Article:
Crystallographers initially determine the three-dimensional structure of the suitable enzyme. This is followed by experimentation. All building blocks must be able to be combined in a way that enables them to work together efficiently. “If this isn’t the case, we replace the building blocks or have to systematically modify them – we call this enzyme engineering,” notes Erb. “For example, we use genetic engineering methods to replace small parts of the amino acids located in the middle of the enzyme.” The researchers then test whether the new varieties catalyze new reactions. They have already reached this milestone in a small test tube – by adding chemical energy, the researchers can absorb CO2 using a combination of enzymesmore efficiently than natural photosynthesis. Can this fix climate problems?
“We’ve already found real potential solutions and achieved the first breakthrough. However, the artificial metabolism is currently still isolated outside a cell,” explains Dr. Erb. “The next step is to deploy it in living cells.” His goal is not to replace, but rather to “boost” photosynthesis. Erb says an alternative is to find a technical solution – for example, to create an artificial cell. “We don’t have to reproduce nature exactly,” he stresses. “Humans observed birds flying and ultimately developed something new – airplanes.”
We don’t have to reproduce nature exactly. Humans observed birds flying and ultimately developed something new – airplanes.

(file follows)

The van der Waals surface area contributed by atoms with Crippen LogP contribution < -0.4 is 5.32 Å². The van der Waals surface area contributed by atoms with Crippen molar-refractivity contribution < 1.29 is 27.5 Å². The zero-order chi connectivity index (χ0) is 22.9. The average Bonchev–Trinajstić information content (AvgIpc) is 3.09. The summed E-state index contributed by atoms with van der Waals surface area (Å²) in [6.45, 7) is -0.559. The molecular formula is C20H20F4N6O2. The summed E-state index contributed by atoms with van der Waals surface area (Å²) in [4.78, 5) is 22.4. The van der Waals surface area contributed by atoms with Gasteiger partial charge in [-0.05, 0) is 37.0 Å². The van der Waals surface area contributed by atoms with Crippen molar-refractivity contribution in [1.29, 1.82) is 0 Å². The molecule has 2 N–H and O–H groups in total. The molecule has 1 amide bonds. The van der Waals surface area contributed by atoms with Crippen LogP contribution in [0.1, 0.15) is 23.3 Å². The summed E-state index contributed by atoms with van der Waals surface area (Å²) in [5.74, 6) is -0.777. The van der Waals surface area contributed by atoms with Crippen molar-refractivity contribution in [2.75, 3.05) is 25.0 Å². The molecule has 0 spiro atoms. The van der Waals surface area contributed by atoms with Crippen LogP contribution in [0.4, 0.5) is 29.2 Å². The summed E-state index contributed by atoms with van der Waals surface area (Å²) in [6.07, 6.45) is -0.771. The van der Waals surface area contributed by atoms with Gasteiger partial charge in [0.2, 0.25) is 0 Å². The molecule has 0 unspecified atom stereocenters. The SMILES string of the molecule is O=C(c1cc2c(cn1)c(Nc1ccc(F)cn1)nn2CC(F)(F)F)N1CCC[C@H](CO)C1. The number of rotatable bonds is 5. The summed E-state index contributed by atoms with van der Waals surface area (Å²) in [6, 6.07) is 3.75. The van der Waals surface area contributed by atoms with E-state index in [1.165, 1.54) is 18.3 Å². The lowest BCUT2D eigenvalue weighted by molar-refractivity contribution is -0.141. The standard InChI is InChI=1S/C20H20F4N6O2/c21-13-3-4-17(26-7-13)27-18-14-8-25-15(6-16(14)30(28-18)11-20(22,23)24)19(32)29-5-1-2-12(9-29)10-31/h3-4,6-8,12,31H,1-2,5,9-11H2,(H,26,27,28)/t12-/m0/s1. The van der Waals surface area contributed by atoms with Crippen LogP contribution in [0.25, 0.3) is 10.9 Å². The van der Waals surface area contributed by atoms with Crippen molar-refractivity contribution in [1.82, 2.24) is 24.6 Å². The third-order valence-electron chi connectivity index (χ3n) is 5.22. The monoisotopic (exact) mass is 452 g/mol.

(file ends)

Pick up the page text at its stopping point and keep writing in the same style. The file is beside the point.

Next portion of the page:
Biology, environment & genetic engineering – researcher by conviction
Erb has always been committed to environmental protection. Although his focus was not on synthetic biology while attending school, now he is proud that his ongoing commitment has contributed to the development of solutions for the environment. “I remained true to myself and realized that these new methods are extremely promising.” While Professor Erb does acknowledge the importance of societal skepticism, he also notes that it can pose an obstacle to innovation. “We need the opportunity to try things out.”
Erb cautions that it is presumptuous to claim that people are superior to nature: “Nature works according to the principle of contingency, meaning while it’s good at cobbling together processes – it’s not an engineer. Furthermore, it adapts biological processes over a long period of time, but rarely creates anything fundamentally new.” Erb envisions the conversion of CO2 not into biomass, but rather directly into a valuable product – such as biofuel or antibiotics and continues to work together with his ambitious team to further develop concrete solutions in cooperation with partners from the industry.
Erb’s guiding principle: at least one new question per day
Erb never really intended to become a professor, but was rather searching for answers to biological and chemical questions. He considers working at the MPI to be a privilege: “Each day I ask myself at least one new question – and each answer raises ten new questions. That motivates me to press on with my research,” Erb says. He even dedicates his free time to plants, by enjoying walks through the woods – be it with his family, or on his mountain bike or cross-country skis – where he is surrounded by photosynthesis.